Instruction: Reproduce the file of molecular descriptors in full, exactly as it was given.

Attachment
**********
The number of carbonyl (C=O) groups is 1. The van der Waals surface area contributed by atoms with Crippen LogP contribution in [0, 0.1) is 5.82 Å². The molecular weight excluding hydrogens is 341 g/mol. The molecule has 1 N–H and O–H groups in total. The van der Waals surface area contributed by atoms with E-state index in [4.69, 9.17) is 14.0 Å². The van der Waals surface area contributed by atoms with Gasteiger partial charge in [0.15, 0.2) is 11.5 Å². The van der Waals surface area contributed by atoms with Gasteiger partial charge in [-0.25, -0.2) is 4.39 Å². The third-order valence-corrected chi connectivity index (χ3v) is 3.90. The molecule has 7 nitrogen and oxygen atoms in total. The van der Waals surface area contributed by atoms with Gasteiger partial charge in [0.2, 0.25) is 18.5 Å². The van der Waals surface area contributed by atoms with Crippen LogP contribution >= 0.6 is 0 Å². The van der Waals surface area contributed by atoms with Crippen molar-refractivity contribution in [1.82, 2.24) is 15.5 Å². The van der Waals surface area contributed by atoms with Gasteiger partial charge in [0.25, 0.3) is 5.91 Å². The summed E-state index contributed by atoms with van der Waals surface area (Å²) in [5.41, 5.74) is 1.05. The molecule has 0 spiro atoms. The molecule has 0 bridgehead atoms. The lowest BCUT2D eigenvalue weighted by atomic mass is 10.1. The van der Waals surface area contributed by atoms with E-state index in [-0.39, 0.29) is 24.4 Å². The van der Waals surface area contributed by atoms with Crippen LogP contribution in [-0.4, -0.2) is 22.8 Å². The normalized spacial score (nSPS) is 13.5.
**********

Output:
The number of carbonyl (C=O) groups is 1. The van der Waals surface area contributed by atoms with Crippen LogP contribution in [0, 0.1) is 5.82 Å². The molecular weight excluding hydrogens is 341 g/mol. The molecule has 1 N–H and O–H groups in total. The van der Waals surface area contributed by atoms with E-state index in [4.69, 9.17) is 14.0 Å². The van der Waals surface area contributed by atoms with Gasteiger partial charge in [0.15, 0.2) is 11.5 Å². The van der Waals surface area contributed by atoms with Gasteiger partial charge in [-0.25, -0.2) is 4.39 Å². The third-order valence-corrected chi connectivity index (χ3v) is 3.90. The molecule has 7 nitrogen and oxygen atoms in total. The van der Waals surface area contributed by atoms with Gasteiger partial charge in [0.2, 0.25) is 18.5 Å². The van der Waals surface area contributed by atoms with Crippen LogP contribution >= 0.6 is 0 Å². The van der Waals surface area contributed by atoms with Crippen molar-refractivity contribution in [1.82, 2.24) is 15.5 Å². The van der Waals surface area contributed by atoms with Gasteiger partial charge in [0.25, 0.3) is 5.91 Å². The summed E-state index contributed by atoms with van der Waals surface area (Å²) in [5.41, 5.74) is 1.05. The molecule has 0 spiro atoms. The molecule has 0 bridgehead atoms. The lowest BCUT2D eigenvalue weighted by atomic mass is 10.1. The van der Waals surface area contributed by atoms with E-state index in [-0.39, 0.29) is 24.4 Å². The van der Waals surface area contributed by atoms with Crippen LogP contribution in [-0.4, -0.2) is 22.8 Å². The normalized spacial score (nSPS) is 13.5.